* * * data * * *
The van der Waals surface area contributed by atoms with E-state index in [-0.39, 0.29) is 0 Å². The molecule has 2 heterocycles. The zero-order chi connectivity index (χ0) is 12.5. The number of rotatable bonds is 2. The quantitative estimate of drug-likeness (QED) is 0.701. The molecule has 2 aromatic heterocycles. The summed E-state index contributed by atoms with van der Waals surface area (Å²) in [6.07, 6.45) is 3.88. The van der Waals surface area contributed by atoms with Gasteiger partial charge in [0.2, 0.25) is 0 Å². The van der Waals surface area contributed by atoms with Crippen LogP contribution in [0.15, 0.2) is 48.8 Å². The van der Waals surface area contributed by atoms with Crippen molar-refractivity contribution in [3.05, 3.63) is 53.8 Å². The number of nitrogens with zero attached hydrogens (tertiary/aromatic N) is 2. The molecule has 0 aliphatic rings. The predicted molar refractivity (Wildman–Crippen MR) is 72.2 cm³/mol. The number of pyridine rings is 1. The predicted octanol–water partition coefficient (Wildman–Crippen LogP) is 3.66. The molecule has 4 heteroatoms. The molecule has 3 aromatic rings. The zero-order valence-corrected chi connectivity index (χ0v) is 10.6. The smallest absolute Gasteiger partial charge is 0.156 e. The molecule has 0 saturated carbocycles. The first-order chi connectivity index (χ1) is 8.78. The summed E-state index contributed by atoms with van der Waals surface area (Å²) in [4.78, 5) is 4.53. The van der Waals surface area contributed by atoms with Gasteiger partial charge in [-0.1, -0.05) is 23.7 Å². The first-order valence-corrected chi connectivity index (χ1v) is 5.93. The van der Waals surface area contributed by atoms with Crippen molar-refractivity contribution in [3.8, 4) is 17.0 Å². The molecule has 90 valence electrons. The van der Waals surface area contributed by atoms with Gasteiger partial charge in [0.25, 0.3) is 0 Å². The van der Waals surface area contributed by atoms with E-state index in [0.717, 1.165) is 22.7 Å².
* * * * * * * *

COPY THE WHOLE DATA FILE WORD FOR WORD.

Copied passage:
The van der Waals surface area contributed by atoms with E-state index in [-0.39, 0.29) is 0 Å². The molecule has 2 heterocycles. The zero-order chi connectivity index (χ0) is 12.5. The number of rotatable bonds is 2. The quantitative estimate of drug-likeness (QED) is 0.701. The molecule has 2 aromatic heterocycles. The summed E-state index contributed by atoms with van der Waals surface area (Å²) in [6.07, 6.45) is 3.88. The van der Waals surface area contributed by atoms with Gasteiger partial charge in [0.2, 0.25) is 0 Å². The van der Waals surface area contributed by atoms with Crippen LogP contribution in [0.15, 0.2) is 48.8 Å². The van der Waals surface area contributed by atoms with Crippen molar-refractivity contribution in [3.05, 3.63) is 53.8 Å². The number of nitrogens with zero attached hydrogens (tertiary/aromatic N) is 2. The molecule has 0 aliphatic rings. The predicted molar refractivity (Wildman–Crippen MR) is 72.2 cm³/mol. The number of pyridine rings is 1. The predicted octanol–water partition coefficient (Wildman–Crippen LogP) is 3.66. The molecule has 4 heteroatoms. The molecule has 3 aromatic rings. The zero-order valence-corrected chi connectivity index (χ0v) is 10.6. The smallest absolute Gasteiger partial charge is 0.156 e. The molecule has 0 saturated carbocycles. The first-order chi connectivity index (χ1) is 8.78. The summed E-state index contributed by atoms with van der Waals surface area (Å²) in [4.78, 5) is 4.53. The van der Waals surface area contributed by atoms with Gasteiger partial charge in [-0.1, -0.05) is 23.7 Å². The first-order valence-corrected chi connectivity index (χ1v) is 5.93. The van der Waals surface area contributed by atoms with Crippen molar-refractivity contribution in [3.8, 4) is 17.0 Å². The molecule has 90 valence electrons. The van der Waals surface area contributed by atoms with Gasteiger partial charge in [0.25, 0.3) is 0 Å². The van der Waals surface area contributed by atoms with E-state index in [0.717, 1.165) is 22.7 Å².